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GE's businesses are worth at least 25% more in a breakup than previously estimated, analyst says

  • Breaking up General Electric may unlock more value than previously estimated, Melius Research analysts wrote in a note Friday.
  • Previous analysis of GE's individual businesses cast doubt on the benefit from a breakup.
  • Melius finds that spinoffs from U.S. industrial companies return twice the value of the broader stock market.
John Flannery, chief executive officer of GE.
Leanne Miller | CNBC
John Flannery, chief executive officer of GE.

The potential breakup of General Electric may unlock more value than previously thought, Melius Research analysts wrote in a note Friday.

Past looks at the value of GE's individual businesses — also known as a "sum-of-the-parts" analysis — cast doubt on whether a fire sale of GE's assets would even fetch today's price at $13.28 per share. But Melius found that spinoffs from U.S. industrial companies return twice the value of the broader stock market, revealing a more optimistic forecast for GE.

"GE's [sum-of-the-parts] as an example … likely undervalues the assets by 25 percent or more," Melius wrote.

Former industrial conglomerates are shedding assets due to pressure from both shareholders and activist investors, Melius found. Coupled with a "lack of interest in traditional conglomerates," more spinoffs from GE, Johnson Controls, Honeywell and others are likely in the near future, according to the firm.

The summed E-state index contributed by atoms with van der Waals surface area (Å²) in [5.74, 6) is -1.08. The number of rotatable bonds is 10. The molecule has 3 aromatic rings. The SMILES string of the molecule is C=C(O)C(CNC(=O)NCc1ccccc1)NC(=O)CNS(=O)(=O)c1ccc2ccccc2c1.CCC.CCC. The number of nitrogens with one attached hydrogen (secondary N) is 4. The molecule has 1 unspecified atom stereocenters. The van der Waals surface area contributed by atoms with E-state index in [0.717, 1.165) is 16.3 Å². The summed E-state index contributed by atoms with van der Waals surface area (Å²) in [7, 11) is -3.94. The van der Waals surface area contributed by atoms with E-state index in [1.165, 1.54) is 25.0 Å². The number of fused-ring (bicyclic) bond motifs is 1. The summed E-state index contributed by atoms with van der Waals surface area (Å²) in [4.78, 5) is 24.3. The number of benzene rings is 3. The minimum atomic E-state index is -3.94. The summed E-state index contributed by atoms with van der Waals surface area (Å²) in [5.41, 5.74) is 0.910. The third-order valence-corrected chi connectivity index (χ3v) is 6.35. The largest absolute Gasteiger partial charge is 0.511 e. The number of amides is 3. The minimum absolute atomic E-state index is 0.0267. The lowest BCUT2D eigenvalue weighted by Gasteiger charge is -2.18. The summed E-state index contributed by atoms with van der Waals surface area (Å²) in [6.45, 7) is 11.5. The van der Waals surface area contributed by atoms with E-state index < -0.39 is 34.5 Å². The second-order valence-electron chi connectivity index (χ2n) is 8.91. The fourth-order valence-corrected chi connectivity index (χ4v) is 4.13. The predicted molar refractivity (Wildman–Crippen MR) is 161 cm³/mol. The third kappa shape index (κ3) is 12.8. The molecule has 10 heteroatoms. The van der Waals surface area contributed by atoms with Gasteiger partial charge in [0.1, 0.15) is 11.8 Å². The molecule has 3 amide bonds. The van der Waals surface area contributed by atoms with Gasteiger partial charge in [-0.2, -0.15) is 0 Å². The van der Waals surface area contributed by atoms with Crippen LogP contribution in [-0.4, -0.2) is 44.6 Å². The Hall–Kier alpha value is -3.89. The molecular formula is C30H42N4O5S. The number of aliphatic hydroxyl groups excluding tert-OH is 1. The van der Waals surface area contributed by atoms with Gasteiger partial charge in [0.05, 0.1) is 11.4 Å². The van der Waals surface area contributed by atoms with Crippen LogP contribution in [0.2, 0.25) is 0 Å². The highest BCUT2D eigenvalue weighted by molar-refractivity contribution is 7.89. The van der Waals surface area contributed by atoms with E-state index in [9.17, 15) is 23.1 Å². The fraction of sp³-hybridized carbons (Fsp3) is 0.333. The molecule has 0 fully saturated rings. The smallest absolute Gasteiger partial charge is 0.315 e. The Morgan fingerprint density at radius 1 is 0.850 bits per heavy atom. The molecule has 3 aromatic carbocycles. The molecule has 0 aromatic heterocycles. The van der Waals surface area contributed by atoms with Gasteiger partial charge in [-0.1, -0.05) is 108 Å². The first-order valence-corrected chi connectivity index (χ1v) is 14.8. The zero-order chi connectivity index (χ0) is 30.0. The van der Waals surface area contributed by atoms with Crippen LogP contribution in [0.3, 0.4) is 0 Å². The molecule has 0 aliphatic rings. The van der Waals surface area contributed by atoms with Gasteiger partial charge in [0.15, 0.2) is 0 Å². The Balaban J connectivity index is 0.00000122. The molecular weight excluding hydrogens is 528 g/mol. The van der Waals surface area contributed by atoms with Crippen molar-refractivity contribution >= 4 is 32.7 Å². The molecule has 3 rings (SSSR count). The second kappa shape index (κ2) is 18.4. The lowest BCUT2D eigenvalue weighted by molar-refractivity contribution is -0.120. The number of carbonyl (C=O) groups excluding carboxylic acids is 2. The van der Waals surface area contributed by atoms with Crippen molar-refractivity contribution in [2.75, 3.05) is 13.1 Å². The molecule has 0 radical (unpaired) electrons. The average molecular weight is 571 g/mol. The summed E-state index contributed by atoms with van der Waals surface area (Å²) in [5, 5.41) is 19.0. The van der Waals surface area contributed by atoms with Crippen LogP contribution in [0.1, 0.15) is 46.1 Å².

These spinoffs have "historically created outsized value," Melius said. A spinoff removes what Melius called the bureaucratic culture that comes with a large conglomerate. Therefore, "even with lackluster" spinoffs, employees are reinvigorated and able to achieve greater efficiency than were ever probable under the conglomerate.

Spinoffs also get a boost from "the scrutiny of a new shareholder base," according to Melius. Taken out from under the wing of a conglomerate, a spinoff can no longer disguise financial results from investors.

The coming GE breakup

Spring has sprung, and Wall Street is waiting to see if and how GE breaks up its businesses. The stock has slid 23 percent since January, when GE first announced a review of its GE Capital insurance portfolio.

"[These] problems preclude the company from moving forward as previously planned, even a few months ago," J.P. Morgan analysts wrote in a note Jan. 17.

Then came the SEC investigation into GE's accounting practices and the U.S. Justice Department investigation in connection with subprime mortgages.

J.P. Morgan's sum-of-the-parts analysis said, before the investigations were announced, that there may be "many dis-synergies not incorporated" in its analysis of GE. Those unknown risks may justify a further degraded value, between $12 and $16 per share.

With GE shares trading Wednesday at the lower end of Wall Street's previous estimates, a breakup looks increasingly positive for GE's investors. In Melius' view, those spinoffs are one of the best ways forward if the company's shareholders are going to recoup value lost from the decline of a once-dominant American conglomerate.

WATCH: Can General Electric make a breakup work financially?